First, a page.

When I was growing up there was never any doubt that I was going to go to university.
The only doubtful thing was what I was going to study. My parents had from an early age always had an expectation that I would go to uni, so it seemed like a natural progression upon leaving school.
Whereas this was the norm for me and my whanau, I know that it is not something that is even thought about or discussed for quite a large number of Maori students and whanau.
While university definitely isn't for everyone, I'm a firm believer in encouraging all learners to get the best education possible.
It is interesting to think that, in my youth, university was the only pathway I considered and as a reasonably bright kid I was expected to do well there.
However, it's only as I've grown older that I've realised that there were a whole lot of other options available that I didn't even consider, such as owning my own business, learning a trade or becoming some sort of entrepreneur.
The education needed by our kids has to prepare them for a pace-changing technological world. Whereas in my parents' day people chose a career and had it for their entire lives, our kids may change career directions five or six times. It's scary for me to think that many of the jobs that my kids may do in the future don't even exist yet.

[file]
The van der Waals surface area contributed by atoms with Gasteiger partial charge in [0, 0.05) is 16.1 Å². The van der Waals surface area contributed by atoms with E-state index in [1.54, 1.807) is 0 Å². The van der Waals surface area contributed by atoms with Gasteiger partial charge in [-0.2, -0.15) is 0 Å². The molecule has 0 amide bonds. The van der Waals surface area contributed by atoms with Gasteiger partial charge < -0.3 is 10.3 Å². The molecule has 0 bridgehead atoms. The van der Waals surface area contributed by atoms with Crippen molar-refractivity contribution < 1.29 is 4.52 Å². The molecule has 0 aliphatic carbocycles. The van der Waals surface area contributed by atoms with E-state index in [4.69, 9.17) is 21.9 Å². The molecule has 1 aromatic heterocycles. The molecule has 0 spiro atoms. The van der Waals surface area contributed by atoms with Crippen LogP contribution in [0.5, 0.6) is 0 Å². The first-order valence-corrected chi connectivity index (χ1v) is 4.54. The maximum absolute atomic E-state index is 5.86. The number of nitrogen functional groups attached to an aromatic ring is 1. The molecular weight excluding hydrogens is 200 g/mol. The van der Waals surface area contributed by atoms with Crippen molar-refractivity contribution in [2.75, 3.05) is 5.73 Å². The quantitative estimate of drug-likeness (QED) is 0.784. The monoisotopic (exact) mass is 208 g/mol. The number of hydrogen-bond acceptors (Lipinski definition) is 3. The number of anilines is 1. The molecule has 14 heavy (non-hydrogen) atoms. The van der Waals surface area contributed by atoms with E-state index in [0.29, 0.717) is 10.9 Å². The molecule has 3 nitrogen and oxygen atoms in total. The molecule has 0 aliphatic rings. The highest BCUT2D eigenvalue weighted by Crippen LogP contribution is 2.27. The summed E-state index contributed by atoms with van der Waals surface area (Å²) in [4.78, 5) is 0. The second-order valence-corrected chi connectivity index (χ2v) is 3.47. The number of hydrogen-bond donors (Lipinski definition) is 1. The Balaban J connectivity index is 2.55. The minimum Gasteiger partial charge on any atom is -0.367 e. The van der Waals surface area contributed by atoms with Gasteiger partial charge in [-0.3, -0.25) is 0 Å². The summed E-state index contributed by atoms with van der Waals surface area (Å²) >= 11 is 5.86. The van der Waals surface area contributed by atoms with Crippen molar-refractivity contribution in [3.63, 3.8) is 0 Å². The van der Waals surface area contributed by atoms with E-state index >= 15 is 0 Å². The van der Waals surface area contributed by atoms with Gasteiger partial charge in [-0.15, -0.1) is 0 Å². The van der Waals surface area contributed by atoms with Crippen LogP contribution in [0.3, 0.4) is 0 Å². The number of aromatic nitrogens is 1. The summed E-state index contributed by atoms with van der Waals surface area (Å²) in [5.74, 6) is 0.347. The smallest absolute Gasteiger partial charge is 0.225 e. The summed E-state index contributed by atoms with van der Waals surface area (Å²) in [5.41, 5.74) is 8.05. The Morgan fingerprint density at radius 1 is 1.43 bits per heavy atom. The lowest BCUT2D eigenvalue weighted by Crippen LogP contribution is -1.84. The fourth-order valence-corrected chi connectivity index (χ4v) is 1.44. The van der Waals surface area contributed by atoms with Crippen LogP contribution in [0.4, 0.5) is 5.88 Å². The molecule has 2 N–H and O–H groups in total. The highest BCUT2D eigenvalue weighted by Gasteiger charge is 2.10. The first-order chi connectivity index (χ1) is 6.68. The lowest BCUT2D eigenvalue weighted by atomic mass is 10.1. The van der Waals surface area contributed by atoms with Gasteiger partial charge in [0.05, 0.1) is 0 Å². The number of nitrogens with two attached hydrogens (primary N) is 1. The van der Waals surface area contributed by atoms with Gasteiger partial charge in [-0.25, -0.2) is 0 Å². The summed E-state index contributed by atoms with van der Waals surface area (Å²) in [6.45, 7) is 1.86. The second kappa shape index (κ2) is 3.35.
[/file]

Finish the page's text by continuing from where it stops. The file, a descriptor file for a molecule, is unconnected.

Many of the jobs that are currently being done by people will be automated.
That may mean more jobs for those that work in the field of robotic automation and engineering and in jobs that haven't even been invented yet.
As I mentioned in an earlier article, I eventually chose science as my education pathway, but I had an early interest in studying medicine and had contemplated going down to Otago.
I was very pleased to learn earlier this week that the head girl from Karamu High School - Yahaira Williams - has won a scholarship worth up to $50,000 to study medicine at the Auckland School of Medicine.
The scholarship covers university fees for three years and provides a small stipend. When asked what had influenced her choice of study Yahaira has this to say: "I love science, but didn't really like experiments. But I found that I did like mentoring and helping people.
"Eventually I figured I'd like to help people for the rest of my life."
Yahaira will be the first in her immediate family to attend university and credits the support of her family as the key to her academic success - "I'm doing it to make them proud."
Congratulations Yahaira, we are expecting great things in your future.
* Dr Adele Whyte is the chief executive officer for Ngati Kahungunu Iwi Incorporated.